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Adapted from "Captain Thaddeus J. Van Metre, U. S. Navy" [biography, dated 9 April 1958] in Biographies, 20th century collection, Navy Department Library.

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Thaddeus Johnson Van Metre

2 May 1907 - 6 June 2003

Thaddeus Johnson Van Metre was born on 3 May 1907, in Anderson Indiana, the son of Thaddeus S. and Sarah Johnson Van Metre (now Mrs. Copeland). He was graduated from Anderson High School in 1925, and attended George Washington University in Washington, DC, for a year before entering the US Naval Academy, Annapolis, Maryland, on 7 July 1926. He was graduated and commissioned Ensign in the US Navy on 5 June 1930, and subsequently advanced in rank to that of Captain, to date from 1 July 1949.

After graduation from the Naval Academy in June 1930, he joined USS Detroit (CL-8), in which he served as junior officer in the gunnery department until January 1931. From January 1931 until July 1937, he remained at sea, serving first in USS Pennsylvania (BB-38), assigned to the gunnery department, and from May 1933 as Engineering Officer of USS Herbert (DD-160). He next had duty on the Staff of the Commandant, Fourth Naval District, Headquarters at Philadelphia, Pennsylvania. There he was an instructor in the Naval Reserve Program and also served as Merchant Marine Naval Reserve Enrollment Officer.

In December 1938 he reported to the Commander in Chief, US Asiatic Fleet, for duty on board USS Tulsa (PG-22) as First Lieutenant and Damage Control Officer. In January 1941 he was transferred to USS North Carolina (BB-55) in which he served as Main Propulsion and Electrical Officer, Assistant Gunnery Officer, Communications Officer and Navigator during the early period of World War II. As such he participated in the Guadalcanal-Tulagi landings (including First Savo); capture and defense of Guadalcanal; Eastern Solomon operation (Stewart Island); Gilbert Islands operation; Marshall Islands operation; attacks on Truk and Marianas; Palau, Yap, Ulithi and Woleai raids; Hollandia operation; raids on Truk, Satawan and Ponape; capture and occupation of Saipan; and Battle of the Philippine Sea.

“For meritorious achievement as Navigator of the USS NORTH CAROLINA during operations against enemy Japanese forces in the Pacific War Area from 27 May 1943, to 3 October 1944…” he was awarded the Bronze Star Medal with Combat “V”. The citation further states:

“Skillfully navigating his ship, Commander Van Metre rendered valuable assistance to his commanding officer in action against repeated day and night attacks by enemy aircraft and, during the bombardment of Roi Island on the night of 29-30 January 1944, contributed materially to infliction of damage on the enemy and to the success of our in denying the use of the airfield to Japanese planes…”

He assumed command of USS Hilary P. Jones (DD-427) in October 1944. That destroyer, under his command, toured the Mediterranean, making two trip convoys between the United States and the Mediterranean before transferring to the Pacific Area for convoy work between Ulithi, Okinawa, the Philippines and Japan. The Hilary P. Jones participated in the original landings in Tokyo Bay and Northern Japan, and acted as flagship for Commander, Task Force 34 at Yokohama for about a month after the surrender of Japan. On his return to the United States, while still in command of Hilary P. Jones, he assumed command of Destroyer Division 13 and Destroyer Squadron 7, preparatory to placing that squadron out of commission. During the period 15 December 1945 until 1 December 1947, he served in the temporary rank of Captain, and on 1 July 1949, again attained that rank (permanent).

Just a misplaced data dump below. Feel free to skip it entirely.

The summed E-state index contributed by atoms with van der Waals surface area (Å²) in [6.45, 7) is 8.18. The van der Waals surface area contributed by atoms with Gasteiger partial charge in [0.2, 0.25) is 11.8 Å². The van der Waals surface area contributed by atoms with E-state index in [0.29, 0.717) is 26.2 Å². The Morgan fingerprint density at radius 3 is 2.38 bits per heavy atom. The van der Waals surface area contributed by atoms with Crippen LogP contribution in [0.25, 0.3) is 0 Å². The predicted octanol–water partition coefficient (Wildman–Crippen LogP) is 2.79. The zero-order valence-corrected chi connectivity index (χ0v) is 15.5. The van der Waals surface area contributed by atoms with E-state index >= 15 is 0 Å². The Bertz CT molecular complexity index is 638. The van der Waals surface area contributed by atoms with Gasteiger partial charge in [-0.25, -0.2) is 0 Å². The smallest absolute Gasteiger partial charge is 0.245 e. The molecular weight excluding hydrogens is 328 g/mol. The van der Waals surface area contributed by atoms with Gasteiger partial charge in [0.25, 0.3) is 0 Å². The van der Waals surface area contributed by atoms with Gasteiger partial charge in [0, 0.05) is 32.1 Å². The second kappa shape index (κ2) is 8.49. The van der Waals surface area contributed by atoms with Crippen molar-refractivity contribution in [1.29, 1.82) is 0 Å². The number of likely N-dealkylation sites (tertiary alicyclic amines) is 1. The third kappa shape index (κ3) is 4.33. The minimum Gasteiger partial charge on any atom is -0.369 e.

His postwar duties included service at the Naval Proving Ground, Dahlgren, Virginia, as Administrative Officer, from February 1946 until January 1949; and as Commanding Officer of USS Kennebec (AO-36) from that time until June 1950. He next had a tour of duty in the Bureau of Naval Personnel, Navy Department, Washington, DC as Director, Enlisted Services and Records Division; and from July 1952 until June 1953 he was a student at the Industrial College of the Armed Forces (course in Economic Mobilization).

For six months he served as Chief of the Navy Section, Military Assistance Advisory Group, Lisbon, Portugal, and in January 1954 he returned to the Navy Department to serve as Head, Current Plans Branch Logistics Plans Division of the Office of the Chief of Naval Operations. On 15 July 1956, he assumed command of Service Squadron TWO, and on 6 June 1957, was ordered detached for duty as Commanding Officer of the Naval Station, Naval Base, Norfolk, Virginia.

In addition to the Bronze Star Medal with Combat “V”, Captain Van Metre had the China Service Medal; American Defense Service Medal, with one silver and two bronze stars (seven operations); European-African-Middle Eastern Campaign Medal; World War II Victory Medal; Navy Occupation Service Medal (Asia Clasp) and National Defense Service Medal.

Captain Van Metre’s brother, Rear Admiral Merle Van Metre, USN, was a graduate of the Naval Academy, Class of 1925.

[END]

Published: Wed Dec 16 15:39:36 EST 2015